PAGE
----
TTRPG Review: Too Many Bones
By: Chad Christian (TapRackBang)
I love dice! I know I’m not alone here, either. If you also think it would be fun to fill your bathtub with dice and swim around in a sea of ‘em, Too Many Bones won’t get you there. It will give you a good head start, though! While we all know there’s no such thing as too many dice, the name of the game is fairly accurate - the base set comes with one hundred and thirty-six dice. You won’t be rolling all of those dice every playthrough, but allow that to give insight into the driving force behind the game. Too Many Bones is an epic game in every sense of the word, so strap in because we have a lot to cover!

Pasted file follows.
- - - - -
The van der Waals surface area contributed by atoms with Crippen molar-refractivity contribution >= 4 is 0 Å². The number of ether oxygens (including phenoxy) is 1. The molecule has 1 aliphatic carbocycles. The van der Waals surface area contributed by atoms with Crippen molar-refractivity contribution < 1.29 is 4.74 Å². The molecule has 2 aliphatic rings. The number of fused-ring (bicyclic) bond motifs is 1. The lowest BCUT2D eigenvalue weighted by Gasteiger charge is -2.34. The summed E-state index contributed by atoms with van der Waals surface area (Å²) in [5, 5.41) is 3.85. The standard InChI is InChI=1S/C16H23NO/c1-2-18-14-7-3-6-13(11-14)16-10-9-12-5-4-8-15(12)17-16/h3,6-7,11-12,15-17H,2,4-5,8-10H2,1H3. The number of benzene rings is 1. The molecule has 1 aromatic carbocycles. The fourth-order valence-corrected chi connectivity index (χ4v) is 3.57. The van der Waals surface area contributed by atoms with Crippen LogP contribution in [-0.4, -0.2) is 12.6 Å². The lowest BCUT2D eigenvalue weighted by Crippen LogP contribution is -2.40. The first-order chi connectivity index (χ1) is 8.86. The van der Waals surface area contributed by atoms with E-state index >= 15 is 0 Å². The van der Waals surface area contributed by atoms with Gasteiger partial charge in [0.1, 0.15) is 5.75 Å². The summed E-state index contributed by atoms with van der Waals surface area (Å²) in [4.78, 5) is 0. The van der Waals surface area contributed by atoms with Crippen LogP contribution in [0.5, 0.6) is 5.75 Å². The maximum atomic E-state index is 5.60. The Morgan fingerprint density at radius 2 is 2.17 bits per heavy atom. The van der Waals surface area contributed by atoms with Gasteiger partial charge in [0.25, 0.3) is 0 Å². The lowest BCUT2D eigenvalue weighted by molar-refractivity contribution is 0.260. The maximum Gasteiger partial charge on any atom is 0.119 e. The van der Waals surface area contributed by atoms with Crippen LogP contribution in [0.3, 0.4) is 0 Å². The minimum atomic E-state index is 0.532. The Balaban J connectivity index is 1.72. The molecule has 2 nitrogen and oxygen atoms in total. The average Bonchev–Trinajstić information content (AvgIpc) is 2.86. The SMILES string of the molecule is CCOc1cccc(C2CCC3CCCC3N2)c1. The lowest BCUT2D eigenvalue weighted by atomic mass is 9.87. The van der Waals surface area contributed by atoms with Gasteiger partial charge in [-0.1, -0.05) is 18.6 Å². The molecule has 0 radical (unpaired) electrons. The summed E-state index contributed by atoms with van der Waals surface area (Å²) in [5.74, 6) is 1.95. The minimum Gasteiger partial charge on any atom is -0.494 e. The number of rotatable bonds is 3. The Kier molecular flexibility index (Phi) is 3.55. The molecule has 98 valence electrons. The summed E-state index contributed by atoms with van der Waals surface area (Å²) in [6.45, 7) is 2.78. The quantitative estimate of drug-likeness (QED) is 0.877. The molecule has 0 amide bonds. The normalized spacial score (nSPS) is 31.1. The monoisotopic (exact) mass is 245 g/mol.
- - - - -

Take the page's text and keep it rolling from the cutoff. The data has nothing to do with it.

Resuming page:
Too Many Bones is a cooperative dice-builder RPG where one to four players take on the role of endearing little gnome-y looking creatures called Gearlocs. Set in a land called Daelore, the game takes you on a colorful adventure through a series of encounters to defeat one of several Tyrants. It’s been out since 2017, and at that time, Chip Theory Games took Too Many Bones and smashed through the wall of a new “dice-builder RPG” genre like the Kool-Aid Man. They took what we know about RPGs and turned it on its head a bit - at least mechanically. There are certainly common themes, and it easily remains a fantasy RPG at its core, but unlike traditional offerings, there is virtually no writing or note-taking involved; everything is determined by the dice and chips, from character development to combat. Stats and abilities are collected and tracked by unique character dice placed in high-quality neoprene character mats sporting slots for each ability and attribute, with characters and enemies represented by poker-esque chips. The adventure is guided by a series of cards detailing each step, essentially taking on the role of Dungeon Master. While these cards have a limit, they are numerous enough to offer a unique adventure for many playthroughs. The base game comes with four characters to round out your little squad, each with their own combat roles (so far, my heart belongs to Boomer). Additionally, there are several expansions available to broaden your adventures and character options, including the Undertow and upcoming Unbreakable standalone expansions, as well as some fun little trinkets to enhance the experience.